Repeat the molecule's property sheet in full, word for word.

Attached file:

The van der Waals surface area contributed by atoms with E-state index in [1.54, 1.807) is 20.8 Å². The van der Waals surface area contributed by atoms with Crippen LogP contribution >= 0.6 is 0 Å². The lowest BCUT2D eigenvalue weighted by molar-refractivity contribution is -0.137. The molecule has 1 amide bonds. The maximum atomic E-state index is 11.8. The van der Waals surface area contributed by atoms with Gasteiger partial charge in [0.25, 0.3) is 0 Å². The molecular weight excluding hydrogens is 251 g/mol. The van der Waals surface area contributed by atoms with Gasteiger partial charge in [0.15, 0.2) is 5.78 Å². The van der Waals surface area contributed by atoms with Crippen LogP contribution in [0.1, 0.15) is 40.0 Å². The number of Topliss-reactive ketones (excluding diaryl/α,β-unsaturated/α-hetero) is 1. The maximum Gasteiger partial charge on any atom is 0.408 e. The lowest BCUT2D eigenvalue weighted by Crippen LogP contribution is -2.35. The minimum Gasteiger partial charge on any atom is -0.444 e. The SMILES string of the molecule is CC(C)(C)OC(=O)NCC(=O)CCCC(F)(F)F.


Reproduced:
The van der Waals surface area contributed by atoms with E-state index in [1.54, 1.807) is 20.8 Å². The van der Waals surface area contributed by atoms with Crippen LogP contribution >= 0.6 is 0 Å². The lowest BCUT2D eigenvalue weighted by molar-refractivity contribution is -0.137. The molecule has 1 amide bonds. The maximum atomic E-state index is 11.8. The van der Waals surface area contributed by atoms with Gasteiger partial charge in [0.25, 0.3) is 0 Å². The molecular weight excluding hydrogens is 251 g/mol. The van der Waals surface area contributed by atoms with Gasteiger partial charge in [0.15, 0.2) is 5.78 Å². The van der Waals surface area contributed by atoms with Crippen LogP contribution in [0.1, 0.15) is 40.0 Å². The number of Topliss-reactive ketones (excluding diaryl/α,β-unsaturated/α-hetero) is 1. The maximum Gasteiger partial charge on any atom is 0.408 e. The lowest BCUT2D eigenvalue weighted by Crippen LogP contribution is -2.35. The minimum Gasteiger partial charge on any atom is -0.444 e. The SMILES string of the molecule is CC(C)(C)OC(=O)NCC(=O)CCCC(F)(F)F.